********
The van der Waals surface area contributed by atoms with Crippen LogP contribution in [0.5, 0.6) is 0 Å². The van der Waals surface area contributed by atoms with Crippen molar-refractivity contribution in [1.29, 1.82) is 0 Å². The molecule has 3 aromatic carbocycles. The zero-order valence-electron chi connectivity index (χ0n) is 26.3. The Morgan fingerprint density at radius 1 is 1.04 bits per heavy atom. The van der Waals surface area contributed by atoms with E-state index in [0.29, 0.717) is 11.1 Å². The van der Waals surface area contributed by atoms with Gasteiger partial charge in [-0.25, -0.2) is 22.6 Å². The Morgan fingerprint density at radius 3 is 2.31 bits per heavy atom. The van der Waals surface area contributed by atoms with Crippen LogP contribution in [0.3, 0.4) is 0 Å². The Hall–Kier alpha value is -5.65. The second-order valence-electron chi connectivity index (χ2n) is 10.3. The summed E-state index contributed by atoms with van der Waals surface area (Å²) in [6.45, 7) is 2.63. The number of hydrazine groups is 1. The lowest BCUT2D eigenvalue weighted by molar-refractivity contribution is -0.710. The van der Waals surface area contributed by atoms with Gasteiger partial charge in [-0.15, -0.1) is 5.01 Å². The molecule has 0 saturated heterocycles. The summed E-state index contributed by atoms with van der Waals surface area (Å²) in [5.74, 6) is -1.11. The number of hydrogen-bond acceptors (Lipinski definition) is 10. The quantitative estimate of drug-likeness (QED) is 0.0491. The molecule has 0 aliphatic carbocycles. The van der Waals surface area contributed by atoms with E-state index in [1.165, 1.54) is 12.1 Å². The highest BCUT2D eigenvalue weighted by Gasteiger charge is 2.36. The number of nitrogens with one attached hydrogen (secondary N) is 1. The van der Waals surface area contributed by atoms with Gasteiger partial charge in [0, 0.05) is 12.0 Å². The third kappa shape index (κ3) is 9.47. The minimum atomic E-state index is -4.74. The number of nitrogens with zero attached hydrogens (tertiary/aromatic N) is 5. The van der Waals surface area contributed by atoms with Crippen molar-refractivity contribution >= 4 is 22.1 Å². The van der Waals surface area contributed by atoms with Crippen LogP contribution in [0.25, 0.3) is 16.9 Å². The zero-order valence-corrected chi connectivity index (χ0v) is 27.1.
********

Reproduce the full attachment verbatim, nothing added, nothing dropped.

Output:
The van der Waals surface area contributed by atoms with Crippen LogP contribution in [0.5, 0.6) is 0 Å². The van der Waals surface area contributed by atoms with Crippen molar-refractivity contribution in [1.29, 1.82) is 0 Å². The molecule has 3 aromatic carbocycles. The zero-order valence-electron chi connectivity index (χ0n) is 26.3. The Morgan fingerprint density at radius 1 is 1.04 bits per heavy atom. The van der Waals surface area contributed by atoms with E-state index in [0.29, 0.717) is 11.1 Å². The van der Waals surface area contributed by atoms with Gasteiger partial charge in [-0.25, -0.2) is 22.6 Å². The Morgan fingerprint density at radius 3 is 2.31 bits per heavy atom. The van der Waals surface area contributed by atoms with Crippen LogP contribution in [0.3, 0.4) is 0 Å². The Hall–Kier alpha value is -5.65. The second-order valence-electron chi connectivity index (χ2n) is 10.3. The summed E-state index contributed by atoms with van der Waals surface area (Å²) in [6.45, 7) is 2.63. The number of hydrazine groups is 1. The lowest BCUT2D eigenvalue weighted by molar-refractivity contribution is -0.710. The van der Waals surface area contributed by atoms with Gasteiger partial charge in [-0.15, -0.1) is 5.01 Å². The molecule has 0 saturated heterocycles. The summed E-state index contributed by atoms with van der Waals surface area (Å²) in [5.74, 6) is -1.11. The number of hydrogen-bond acceptors (Lipinski definition) is 10. The quantitative estimate of drug-likeness (QED) is 0.0491. The molecule has 0 aliphatic carbocycles. The van der Waals surface area contributed by atoms with E-state index in [1.165, 1.54) is 12.1 Å². The highest BCUT2D eigenvalue weighted by Gasteiger charge is 2.36. The number of nitrogens with one attached hydrogen (secondary N) is 1. The van der Waals surface area contributed by atoms with Gasteiger partial charge in [0, 0.05) is 12.0 Å². The third kappa shape index (κ3) is 9.47. The minimum atomic E-state index is -4.74. The number of nitrogens with zero attached hydrogens (tertiary/aromatic N) is 5. The van der Waals surface area contributed by atoms with Crippen molar-refractivity contribution >= 4 is 22.1 Å². The van der Waals surface area contributed by atoms with Crippen LogP contribution in [0.25, 0.3) is 16.9 Å². The zero-order valence-corrected chi connectivity index (χ0v) is 27.1.